Crying in H Mart by Michelle Zauner review – a self-deprecating and honest memoir

Grief, anxiety and the many flavours of instant noodles suffuse this story of loss, growth and mother-daughter love

“Where do you go after you witness death?” Michelle Zauner asks herself in Crying in H Mart, her first book, which opens with the viral New Yorker essay of the same name. Following the loss of her mother Chongmi to cancer, as well as the deaths of her grandmother and aunt, Zauner found herself going regularly to H Mart, the Asian supermarket chain redolent with as many flavours of nostalgia as there are types of instant noodles. Emotionally layered, these pilgrimages are suffused with the grief, anger and anxiety that underpin “the first chapter of the story I want to tell about my mother”. This story is also Zauner’s own, showing not just where she went next, but where she comes from, and who she is.

For the Korean-American writer, musical artist and founder of the band Japanese Breakfast, food is a portal: “When I go to H Mart, I’m not just on the hunt for cuttlefish and three bunches of scallions for a buck: I’m searching for memories. I’m collecting the evidence that the Korean half of my identity didn’t die when they did.” When she does her weekly shop on the ground floor, giant vats of crushed garlic and pre-prepared banchan are the reminders of her drift from Korean culture without her mother as an anchor. “Am I Korean any more if there’s no one left to call and ask which brand of seaweed we used to buy?” Then, upstairs in the food court, Zauner cries into her lunch as she watches “the ultimate display of a Korean woman’s tenderness” at a neighbouring table, where a mother gives a relentless stream of instructions on how her adult son should eat his meal.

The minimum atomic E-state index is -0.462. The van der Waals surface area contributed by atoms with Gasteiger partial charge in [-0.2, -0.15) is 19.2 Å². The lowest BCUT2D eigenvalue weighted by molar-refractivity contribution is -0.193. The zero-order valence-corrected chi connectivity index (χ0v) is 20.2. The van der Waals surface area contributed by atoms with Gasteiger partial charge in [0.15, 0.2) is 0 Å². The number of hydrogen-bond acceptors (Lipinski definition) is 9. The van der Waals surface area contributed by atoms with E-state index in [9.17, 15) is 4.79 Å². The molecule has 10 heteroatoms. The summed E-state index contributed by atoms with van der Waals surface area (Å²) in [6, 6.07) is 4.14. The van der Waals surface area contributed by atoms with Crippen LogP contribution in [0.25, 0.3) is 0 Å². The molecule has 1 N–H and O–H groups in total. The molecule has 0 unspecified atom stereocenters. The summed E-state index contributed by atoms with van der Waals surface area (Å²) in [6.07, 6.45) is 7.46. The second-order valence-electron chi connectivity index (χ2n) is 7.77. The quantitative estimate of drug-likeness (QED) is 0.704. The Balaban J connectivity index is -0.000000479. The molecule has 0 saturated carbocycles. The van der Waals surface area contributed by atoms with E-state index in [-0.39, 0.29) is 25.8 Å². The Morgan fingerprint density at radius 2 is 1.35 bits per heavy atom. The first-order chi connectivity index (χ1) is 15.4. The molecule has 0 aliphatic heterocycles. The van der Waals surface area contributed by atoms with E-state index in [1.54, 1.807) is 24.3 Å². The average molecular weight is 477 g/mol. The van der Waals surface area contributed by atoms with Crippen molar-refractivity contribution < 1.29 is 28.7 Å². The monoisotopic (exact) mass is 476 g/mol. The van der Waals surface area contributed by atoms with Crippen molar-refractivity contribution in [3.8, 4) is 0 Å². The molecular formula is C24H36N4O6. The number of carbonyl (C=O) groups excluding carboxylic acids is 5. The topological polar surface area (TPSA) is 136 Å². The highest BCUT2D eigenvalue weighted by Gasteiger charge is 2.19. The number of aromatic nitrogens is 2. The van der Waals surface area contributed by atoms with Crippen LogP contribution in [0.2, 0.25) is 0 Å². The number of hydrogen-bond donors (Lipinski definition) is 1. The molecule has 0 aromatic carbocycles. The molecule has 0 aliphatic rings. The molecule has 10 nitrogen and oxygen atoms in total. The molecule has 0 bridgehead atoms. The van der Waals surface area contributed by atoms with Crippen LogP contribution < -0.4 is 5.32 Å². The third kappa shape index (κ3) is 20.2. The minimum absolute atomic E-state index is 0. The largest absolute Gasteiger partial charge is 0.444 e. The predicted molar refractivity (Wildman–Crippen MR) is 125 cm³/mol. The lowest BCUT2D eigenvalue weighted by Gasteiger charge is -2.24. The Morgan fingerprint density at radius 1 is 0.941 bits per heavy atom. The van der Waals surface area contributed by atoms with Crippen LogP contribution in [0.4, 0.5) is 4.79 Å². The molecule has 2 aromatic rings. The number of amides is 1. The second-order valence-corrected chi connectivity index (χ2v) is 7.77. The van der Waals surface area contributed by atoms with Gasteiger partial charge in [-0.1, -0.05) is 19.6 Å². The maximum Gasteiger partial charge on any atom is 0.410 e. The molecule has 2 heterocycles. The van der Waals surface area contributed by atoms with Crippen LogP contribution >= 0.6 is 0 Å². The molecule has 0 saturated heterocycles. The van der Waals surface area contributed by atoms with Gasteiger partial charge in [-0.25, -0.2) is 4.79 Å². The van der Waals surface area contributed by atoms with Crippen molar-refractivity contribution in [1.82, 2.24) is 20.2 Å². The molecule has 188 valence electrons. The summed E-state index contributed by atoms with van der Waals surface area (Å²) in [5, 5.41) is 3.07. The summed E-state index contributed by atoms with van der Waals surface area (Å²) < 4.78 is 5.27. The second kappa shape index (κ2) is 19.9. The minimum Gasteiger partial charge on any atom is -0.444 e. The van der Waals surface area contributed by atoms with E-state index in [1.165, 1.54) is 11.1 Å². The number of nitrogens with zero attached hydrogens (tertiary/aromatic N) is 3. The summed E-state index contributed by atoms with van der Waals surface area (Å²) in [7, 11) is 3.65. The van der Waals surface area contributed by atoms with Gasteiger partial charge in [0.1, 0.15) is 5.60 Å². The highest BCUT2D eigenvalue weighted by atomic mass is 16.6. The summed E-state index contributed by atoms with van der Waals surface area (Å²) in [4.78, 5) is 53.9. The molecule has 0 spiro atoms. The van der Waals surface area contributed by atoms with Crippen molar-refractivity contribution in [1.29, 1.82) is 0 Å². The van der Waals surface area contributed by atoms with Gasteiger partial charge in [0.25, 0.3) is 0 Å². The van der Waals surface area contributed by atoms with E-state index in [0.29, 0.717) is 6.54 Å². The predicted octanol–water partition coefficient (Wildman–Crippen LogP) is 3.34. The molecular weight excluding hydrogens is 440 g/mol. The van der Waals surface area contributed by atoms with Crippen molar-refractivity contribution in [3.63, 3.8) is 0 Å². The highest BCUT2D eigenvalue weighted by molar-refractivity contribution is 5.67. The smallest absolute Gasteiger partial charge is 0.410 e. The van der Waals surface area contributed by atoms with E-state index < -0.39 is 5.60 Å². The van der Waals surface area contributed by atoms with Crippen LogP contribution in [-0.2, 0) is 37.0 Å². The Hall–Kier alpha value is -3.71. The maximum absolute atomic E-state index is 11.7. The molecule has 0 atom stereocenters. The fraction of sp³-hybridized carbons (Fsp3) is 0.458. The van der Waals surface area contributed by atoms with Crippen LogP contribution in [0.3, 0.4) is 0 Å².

Zauner finds it hard to remember when her mother died (18 October 2014) – but she can remember what she ate, and how: enthusiastically and idiosyncratically. Her mother’s taste, Zauner recounts, ran salty and hot – and so did her style of parenting. Like the mothers of the food court, Chongmi expressed her love vigorously through food: “No matter how critical or cruel she could seem – constantly pushing me to meet her intractable expectations – I could always feel her affection radiating from the lunches she packed and the meals she prepared for me just the way I liked them.”

A solitary child with only her mother to talk to growing up in the woods outside of Eugene, Oregon, Zauner is frequently overwhelmed by her mother’s devotion, which “could both be an auspicious privilege and have smothering consequences”. Zauner’s journey into young adulthood is a push-and-pull struggle with this “brutal, industrial-strength” form of tough love, but she learns early on that she can gain approval through demonstrating a sophisticated palate. On summer visits “like a perfect dream” to her maternal family in Seoul, Zauner tries and appreciates even the most formidable of dishes – such as the wriggling tentacles, “every suction cup still pulsing”, of live, long-armed octopus – and in doing so, finds a way to shine in the spotlight of Chongmi’s demanding perfectionism.

Performance and music become an outlet for the young Zauner, who gets a guitar after seeing Karen O, the Yeah Yeah Yeahs frontwoman whose stage presence “obliterated the docile Asian stereotype”. Escaping Eugene for college, Zauner continues to play in bands and attempts to forge her own path as a musician after completing her degree in creative writing and film. Aged 25, Zauner lives a life ostensibly unscripted, yet one that’s already been defined by Chongmi’s standards as “floundering in reality, living the life of an unsuccessful artist”. Then she receives the call: her mother is sick.